German Muslims Suffer Religious Discrimination: Minister


By Ahmed Al-Matboli, IOL Correspondent

BERLIN, May 7, 2006 ( – The Muslim minority in Germany is suffering from a growing religious discrimination with many Germans wrongly associating Islam with terrorism, a federal minister admitted on Sunday, May 7.

“Muslims are lately being confronted with mounting rejection which feeds from fear,” Justice Minister Brigitte Zypries told the weekly Welt am Sonntag.

She said many Germans were not able to properly distinguish between Islam and terrorism.

“As a consequence many Muslims are faced with discrimination because of their faith as some people link the Muslim faith automatically with Al-Qaeda and terrorism,” added Zypries.

The Interior Ministry is sponsoring a mobile exhibition touring the country to draw the line between Islam as a faith and the practices of some Muslims.

It aims to distinguish between Islam as a religion that preaches peace and tolerance and parties condoning violence in the name of Islam, said the Federal Office for the Protection of the Constitution, the sponsor.

The exhibition would visit universities, schools, parliaments, municipalities and cultural centers in the different states.

European officials said recently that the bloc is set to remove derogatory terminology about Islam like “Islamic terrorism” and “fundamentalists” in its new lexicon of public communication.


The minister proposed the introduction of school uniforms to avoid sparking furor over Muslim students wearing hijab.

“All school pupils should wear the same school uniform,” she said.

The minister believes such uniforms would also help prevent religious and social discrimination in Germany.

The constitutional court, Germany’s highest tribunal, ruled in July 2003, against a decision by the Baden-Wuerttemberg state to forbid a Muslim teacher from wearing hijab in the classroom.

But it said Germany’s 16 regional states could issue new legislations to ban hijab if they believe it would influence children.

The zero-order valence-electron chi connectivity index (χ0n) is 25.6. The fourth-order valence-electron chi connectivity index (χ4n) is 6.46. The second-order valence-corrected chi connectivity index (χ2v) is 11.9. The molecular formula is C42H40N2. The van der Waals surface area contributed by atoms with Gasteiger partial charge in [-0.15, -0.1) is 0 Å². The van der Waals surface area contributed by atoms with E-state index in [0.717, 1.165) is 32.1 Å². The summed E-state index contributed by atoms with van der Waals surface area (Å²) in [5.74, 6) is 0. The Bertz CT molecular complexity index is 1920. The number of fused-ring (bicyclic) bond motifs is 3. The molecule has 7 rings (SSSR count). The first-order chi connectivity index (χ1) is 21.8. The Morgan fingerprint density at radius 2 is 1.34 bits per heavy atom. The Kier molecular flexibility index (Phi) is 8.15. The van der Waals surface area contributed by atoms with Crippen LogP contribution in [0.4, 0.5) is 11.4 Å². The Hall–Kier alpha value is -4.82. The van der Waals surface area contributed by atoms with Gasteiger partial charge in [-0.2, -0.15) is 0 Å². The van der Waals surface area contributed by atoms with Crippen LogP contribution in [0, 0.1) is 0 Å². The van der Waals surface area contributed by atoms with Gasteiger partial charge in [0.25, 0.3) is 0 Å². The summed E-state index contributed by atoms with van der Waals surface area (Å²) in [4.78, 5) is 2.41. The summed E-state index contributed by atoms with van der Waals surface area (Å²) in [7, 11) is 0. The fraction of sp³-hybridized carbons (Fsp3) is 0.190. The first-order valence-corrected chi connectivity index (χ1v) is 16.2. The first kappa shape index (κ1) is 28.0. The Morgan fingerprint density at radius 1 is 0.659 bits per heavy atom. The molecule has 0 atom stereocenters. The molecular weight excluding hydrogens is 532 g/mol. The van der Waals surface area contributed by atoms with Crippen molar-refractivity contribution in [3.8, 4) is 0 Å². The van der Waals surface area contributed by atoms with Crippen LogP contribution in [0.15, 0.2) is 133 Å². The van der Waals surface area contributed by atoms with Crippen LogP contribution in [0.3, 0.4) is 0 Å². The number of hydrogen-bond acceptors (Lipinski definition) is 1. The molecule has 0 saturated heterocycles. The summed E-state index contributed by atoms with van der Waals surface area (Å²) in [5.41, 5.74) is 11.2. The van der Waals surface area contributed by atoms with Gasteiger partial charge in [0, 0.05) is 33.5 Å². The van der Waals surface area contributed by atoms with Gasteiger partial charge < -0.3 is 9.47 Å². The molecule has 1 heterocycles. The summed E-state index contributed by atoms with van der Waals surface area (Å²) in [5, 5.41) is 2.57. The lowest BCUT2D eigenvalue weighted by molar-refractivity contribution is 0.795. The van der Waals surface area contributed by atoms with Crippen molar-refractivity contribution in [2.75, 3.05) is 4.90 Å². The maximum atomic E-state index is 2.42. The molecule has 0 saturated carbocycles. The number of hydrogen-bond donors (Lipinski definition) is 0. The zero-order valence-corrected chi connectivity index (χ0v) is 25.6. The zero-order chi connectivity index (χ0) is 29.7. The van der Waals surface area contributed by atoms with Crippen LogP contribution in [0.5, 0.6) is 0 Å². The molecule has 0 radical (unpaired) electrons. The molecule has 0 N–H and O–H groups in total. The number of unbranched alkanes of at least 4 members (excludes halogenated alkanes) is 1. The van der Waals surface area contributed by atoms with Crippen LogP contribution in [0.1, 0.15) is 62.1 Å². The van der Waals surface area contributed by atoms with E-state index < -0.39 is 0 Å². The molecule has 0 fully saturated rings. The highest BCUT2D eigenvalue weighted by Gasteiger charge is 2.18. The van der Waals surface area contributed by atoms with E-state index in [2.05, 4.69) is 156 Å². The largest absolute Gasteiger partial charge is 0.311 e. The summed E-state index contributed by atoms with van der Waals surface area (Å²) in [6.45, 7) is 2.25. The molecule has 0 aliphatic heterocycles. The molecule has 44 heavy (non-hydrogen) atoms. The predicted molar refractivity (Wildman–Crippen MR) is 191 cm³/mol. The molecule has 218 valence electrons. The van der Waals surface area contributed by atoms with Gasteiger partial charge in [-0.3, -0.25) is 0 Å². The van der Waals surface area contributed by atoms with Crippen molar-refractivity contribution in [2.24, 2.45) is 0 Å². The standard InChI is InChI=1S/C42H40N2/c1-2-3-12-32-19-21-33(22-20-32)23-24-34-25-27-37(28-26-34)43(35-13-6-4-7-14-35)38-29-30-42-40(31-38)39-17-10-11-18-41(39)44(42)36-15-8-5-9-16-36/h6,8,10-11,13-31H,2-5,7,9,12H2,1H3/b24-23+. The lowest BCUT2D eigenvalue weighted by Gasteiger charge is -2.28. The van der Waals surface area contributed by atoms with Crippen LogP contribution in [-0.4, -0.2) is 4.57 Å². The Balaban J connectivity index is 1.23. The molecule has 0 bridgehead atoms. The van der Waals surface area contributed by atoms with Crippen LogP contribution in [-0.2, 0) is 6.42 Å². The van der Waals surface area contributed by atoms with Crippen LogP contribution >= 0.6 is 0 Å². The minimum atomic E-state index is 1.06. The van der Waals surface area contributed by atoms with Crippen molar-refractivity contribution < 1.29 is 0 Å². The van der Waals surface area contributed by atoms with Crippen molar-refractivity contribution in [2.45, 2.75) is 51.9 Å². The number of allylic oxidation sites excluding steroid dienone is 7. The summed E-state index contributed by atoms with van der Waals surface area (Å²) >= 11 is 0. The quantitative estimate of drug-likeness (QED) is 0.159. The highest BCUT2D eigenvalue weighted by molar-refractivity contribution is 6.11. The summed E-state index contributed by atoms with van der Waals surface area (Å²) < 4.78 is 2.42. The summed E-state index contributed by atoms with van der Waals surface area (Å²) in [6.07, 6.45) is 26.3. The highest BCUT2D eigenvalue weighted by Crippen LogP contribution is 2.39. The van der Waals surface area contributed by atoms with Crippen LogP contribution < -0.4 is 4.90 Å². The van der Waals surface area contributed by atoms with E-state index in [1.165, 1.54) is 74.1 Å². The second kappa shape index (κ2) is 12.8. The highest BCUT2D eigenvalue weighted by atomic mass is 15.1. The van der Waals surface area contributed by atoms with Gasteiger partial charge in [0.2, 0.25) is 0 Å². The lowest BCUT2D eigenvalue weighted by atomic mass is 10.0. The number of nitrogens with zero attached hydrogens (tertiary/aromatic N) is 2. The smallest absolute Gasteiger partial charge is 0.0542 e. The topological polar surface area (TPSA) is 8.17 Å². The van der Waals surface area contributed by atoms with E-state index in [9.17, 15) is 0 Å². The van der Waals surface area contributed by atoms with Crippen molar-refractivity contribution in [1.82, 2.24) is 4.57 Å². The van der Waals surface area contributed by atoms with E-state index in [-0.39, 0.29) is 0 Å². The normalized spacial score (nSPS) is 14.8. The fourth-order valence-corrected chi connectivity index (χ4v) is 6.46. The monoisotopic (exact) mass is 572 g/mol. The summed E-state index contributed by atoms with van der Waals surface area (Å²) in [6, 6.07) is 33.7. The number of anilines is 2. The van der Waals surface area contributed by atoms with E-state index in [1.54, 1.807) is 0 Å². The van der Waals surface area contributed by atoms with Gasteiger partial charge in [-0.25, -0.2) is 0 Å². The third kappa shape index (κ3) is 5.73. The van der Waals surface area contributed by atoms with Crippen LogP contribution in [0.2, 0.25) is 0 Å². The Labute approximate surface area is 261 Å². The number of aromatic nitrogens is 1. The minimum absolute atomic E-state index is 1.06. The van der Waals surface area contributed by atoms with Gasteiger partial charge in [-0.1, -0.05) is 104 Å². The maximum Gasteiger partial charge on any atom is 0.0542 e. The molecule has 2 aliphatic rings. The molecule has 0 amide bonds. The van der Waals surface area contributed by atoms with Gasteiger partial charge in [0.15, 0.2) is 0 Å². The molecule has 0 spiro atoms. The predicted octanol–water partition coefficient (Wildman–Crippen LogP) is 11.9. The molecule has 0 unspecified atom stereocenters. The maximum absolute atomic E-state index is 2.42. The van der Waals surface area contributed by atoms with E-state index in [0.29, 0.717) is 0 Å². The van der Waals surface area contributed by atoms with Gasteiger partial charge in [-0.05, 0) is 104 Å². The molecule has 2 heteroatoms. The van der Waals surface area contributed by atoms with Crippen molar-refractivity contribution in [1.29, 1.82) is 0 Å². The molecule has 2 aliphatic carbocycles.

A number of states, including Mecklenburg-Vorpommern, Saxony, Saxony-Anhalt and Thuringia, still allow hijab at schools.

Others, including Baden-Wurttemberg, Saarland and Lower Saxony, ban teaching stuff in state schools from wearing symbols that express religious, political, or ideological affiliation, including hijab.


The German justice minister also called for enacting a law banning discrimination against minorities in the country.

Zypries asserted that recent statistics indicate a rise in crimes committed on racial grounds.

She noted that racist practices and discrimination were usually committed for religious considerations.

After months of debate, the German government agreed early in May on an anti-discrimination law.

The text, which has been approved in principle by Chancellor Angela Merkel’s conservatives and by the Social Democrats in her ruling grand coalition, will be debated next week in the lower house of the parliament, the Bundestag, where the coalition has a comfortable majority.

One of the major aspects of the law would protect against discrimination in hiring based on sex, age, religion or disability.

Islam comes third in Germany after Protestant and Catholic Christianity.

There are some 3.4 million Muslims in Germany, two thirds of whom are of Turkish origin.